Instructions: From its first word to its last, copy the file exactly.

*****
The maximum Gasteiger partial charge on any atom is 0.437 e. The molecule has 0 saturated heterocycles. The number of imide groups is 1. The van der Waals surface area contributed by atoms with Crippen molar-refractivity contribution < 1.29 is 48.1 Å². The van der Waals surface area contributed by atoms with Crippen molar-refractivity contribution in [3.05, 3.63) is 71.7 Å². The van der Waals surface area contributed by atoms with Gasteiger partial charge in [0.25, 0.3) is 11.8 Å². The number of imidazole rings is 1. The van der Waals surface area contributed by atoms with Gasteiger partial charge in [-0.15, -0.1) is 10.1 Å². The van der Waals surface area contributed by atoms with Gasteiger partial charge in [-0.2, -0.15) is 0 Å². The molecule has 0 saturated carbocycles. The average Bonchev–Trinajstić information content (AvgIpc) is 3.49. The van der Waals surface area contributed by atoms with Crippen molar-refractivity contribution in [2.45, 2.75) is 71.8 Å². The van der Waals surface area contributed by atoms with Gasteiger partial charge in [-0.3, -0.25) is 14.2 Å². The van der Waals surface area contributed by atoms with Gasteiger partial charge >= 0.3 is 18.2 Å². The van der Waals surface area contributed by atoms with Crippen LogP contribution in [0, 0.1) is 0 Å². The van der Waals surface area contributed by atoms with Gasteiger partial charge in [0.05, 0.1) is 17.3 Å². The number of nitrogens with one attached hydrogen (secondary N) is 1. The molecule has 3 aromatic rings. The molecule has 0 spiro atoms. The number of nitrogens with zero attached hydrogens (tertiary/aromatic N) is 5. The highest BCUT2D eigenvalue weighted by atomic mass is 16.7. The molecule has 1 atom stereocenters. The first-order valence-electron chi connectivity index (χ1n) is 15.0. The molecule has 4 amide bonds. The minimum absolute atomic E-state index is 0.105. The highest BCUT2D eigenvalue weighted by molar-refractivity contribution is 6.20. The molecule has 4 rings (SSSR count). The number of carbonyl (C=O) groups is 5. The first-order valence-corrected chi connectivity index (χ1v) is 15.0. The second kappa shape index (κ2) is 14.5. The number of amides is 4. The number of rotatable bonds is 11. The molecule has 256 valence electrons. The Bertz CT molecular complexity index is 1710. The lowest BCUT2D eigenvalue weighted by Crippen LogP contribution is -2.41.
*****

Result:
The maximum Gasteiger partial charge on any atom is 0.437 e. The molecule has 0 saturated heterocycles. The number of imide groups is 1. The van der Waals surface area contributed by atoms with Crippen molar-refractivity contribution < 1.29 is 48.1 Å². The van der Waals surface area contributed by atoms with Crippen molar-refractivity contribution in [3.05, 3.63) is 71.7 Å². The van der Waals surface area contributed by atoms with Gasteiger partial charge in [0.25, 0.3) is 11.8 Å². The number of imidazole rings is 1. The van der Waals surface area contributed by atoms with Gasteiger partial charge in [-0.15, -0.1) is 10.1 Å². The van der Waals surface area contributed by atoms with Gasteiger partial charge in [-0.2, -0.15) is 0 Å². The molecule has 0 saturated carbocycles. The average Bonchev–Trinajstić information content (AvgIpc) is 3.49. The van der Waals surface area contributed by atoms with Crippen molar-refractivity contribution in [2.45, 2.75) is 71.8 Å². The van der Waals surface area contributed by atoms with Gasteiger partial charge in [-0.3, -0.25) is 14.2 Å². The van der Waals surface area contributed by atoms with Gasteiger partial charge >= 0.3 is 18.2 Å². The van der Waals surface area contributed by atoms with Crippen LogP contribution in [0, 0.1) is 0 Å². The van der Waals surface area contributed by atoms with Gasteiger partial charge in [0.05, 0.1) is 17.3 Å². The number of nitrogens with one attached hydrogen (secondary N) is 1. The molecule has 3 aromatic rings. The molecule has 0 spiro atoms. The number of nitrogens with zero attached hydrogens (tertiary/aromatic N) is 5. The highest BCUT2D eigenvalue weighted by atomic mass is 16.7. The molecule has 1 atom stereocenters. The first-order valence-electron chi connectivity index (χ1n) is 15.0. The molecule has 4 amide bonds. The minimum absolute atomic E-state index is 0.105. The highest BCUT2D eigenvalue weighted by molar-refractivity contribution is 6.20. The molecule has 4 rings (SSSR count). The number of carbonyl (C=O) groups is 5. The first-order valence-corrected chi connectivity index (χ1v) is 15.0. The second kappa shape index (κ2) is 14.5. The number of amides is 4. The number of rotatable bonds is 11. The molecule has 256 valence electrons. The Bertz CT molecular complexity index is 1710. The lowest BCUT2D eigenvalue weighted by Crippen LogP contribution is -2.41.